• The ghostwriter spells Secca Lake wrong, and then, only a page later, claims that Bruce’s vanity license plates on his car read Bruce 1.  This is a falsity and very close to blasphemy, as we know that his license plate reads 1Bruce1.
  • Molly Hecht’s party starts really early.  Like, 7pm early.  I wasn’t invited to a lot of parties in high school, but I do know that a 7pm start time would make Molly’s party the place to not be.
  • Nicholas reads “Dirge without Music” by Edna St. Vincent Millay at Regina’s memorial service.

(Totally Unqualified) Critical Analysis:

“We don’t know exactly what happened yet,’ the internist said wearily.  ‘All we can say for sure right now is that Regina took a lethal amount of cocaine tonight and experienced an extremely rare reaction–rapid acceleration of the heartbeat, which brought on sudden cardiac failure.  It’s possible that a heart murmur she’s had since birth may have contributed to this…” (131)

It’s hard to snark on a novel that is actually pretty sad.  I mean, don’t get me wrong, I’m still going to, but it’s harder to do when the premise isn’t so flat-out ridiculous.  That being said, there are a few things worth mentioning in this analysis.

The first is that I’m uncomfortable with how ignorant everyone seems to be about cocaine.  Now, granted, I was born after the characters of this world (although we graduated high school around the same time in terms of publishing dates.  Haha), so I went through the DARE program in the early 90s.  I lived in a world where drug awareness and scare tactics were used from an early age.  We were warned of the dangers of ALL drugs and were told to STAY AWAY.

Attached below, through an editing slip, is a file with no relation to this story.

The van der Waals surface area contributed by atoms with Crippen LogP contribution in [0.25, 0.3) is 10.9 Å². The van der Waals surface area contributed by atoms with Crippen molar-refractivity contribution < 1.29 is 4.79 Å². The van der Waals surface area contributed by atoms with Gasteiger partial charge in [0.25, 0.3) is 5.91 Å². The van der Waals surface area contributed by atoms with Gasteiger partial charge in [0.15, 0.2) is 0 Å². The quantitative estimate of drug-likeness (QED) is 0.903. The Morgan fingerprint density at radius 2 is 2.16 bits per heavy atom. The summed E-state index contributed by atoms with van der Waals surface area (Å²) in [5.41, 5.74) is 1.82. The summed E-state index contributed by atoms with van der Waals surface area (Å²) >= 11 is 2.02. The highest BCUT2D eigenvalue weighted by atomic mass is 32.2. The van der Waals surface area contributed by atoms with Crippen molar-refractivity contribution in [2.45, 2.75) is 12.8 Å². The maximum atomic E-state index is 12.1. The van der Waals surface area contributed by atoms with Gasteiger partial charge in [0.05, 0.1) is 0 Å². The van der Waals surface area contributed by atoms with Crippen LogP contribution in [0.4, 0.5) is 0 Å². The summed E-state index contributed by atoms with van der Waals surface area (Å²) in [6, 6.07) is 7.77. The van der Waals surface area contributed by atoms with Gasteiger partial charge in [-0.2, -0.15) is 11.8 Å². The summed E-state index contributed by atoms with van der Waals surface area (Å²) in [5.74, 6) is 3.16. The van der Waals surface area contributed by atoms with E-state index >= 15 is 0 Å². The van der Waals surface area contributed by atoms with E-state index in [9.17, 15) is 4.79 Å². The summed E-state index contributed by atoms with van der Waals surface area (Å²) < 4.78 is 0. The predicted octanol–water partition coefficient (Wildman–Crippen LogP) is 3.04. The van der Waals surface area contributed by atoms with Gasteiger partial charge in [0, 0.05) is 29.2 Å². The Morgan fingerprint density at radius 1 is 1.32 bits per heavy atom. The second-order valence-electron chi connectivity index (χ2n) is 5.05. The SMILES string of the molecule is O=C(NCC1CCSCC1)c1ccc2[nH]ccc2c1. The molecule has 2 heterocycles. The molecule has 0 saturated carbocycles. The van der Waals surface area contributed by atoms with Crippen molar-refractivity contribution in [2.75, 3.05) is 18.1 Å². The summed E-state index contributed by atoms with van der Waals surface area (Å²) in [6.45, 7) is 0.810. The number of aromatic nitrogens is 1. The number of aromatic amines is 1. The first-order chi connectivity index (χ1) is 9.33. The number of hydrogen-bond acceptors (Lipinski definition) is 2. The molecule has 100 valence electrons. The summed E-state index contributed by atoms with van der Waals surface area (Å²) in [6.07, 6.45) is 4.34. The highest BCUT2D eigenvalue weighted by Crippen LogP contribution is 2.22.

I’m not going to debate the effectiveness of such programs, because it’s sort of irrelevant.  At any rate, we were made aware that drugs could be dangerous.  What is surprising to me is that the teens of Sweet Valley seem to be ignorant of this.  None of the people at the party seem to think that cocaine could be dangerous.  They laugh off Regina’s questions and Buzz even says something about how he can’t believe that people are telling lies about cocaine being dangerous or addictive (I realize this is part of his business strategy, but bear with me).  At the hospital, after finding out about Regina, Bruce asks if the cocaine had been poisoned.  This leads me to believe that he can’t imagine the drug alone could hurt her.  Pssh.  Whatever.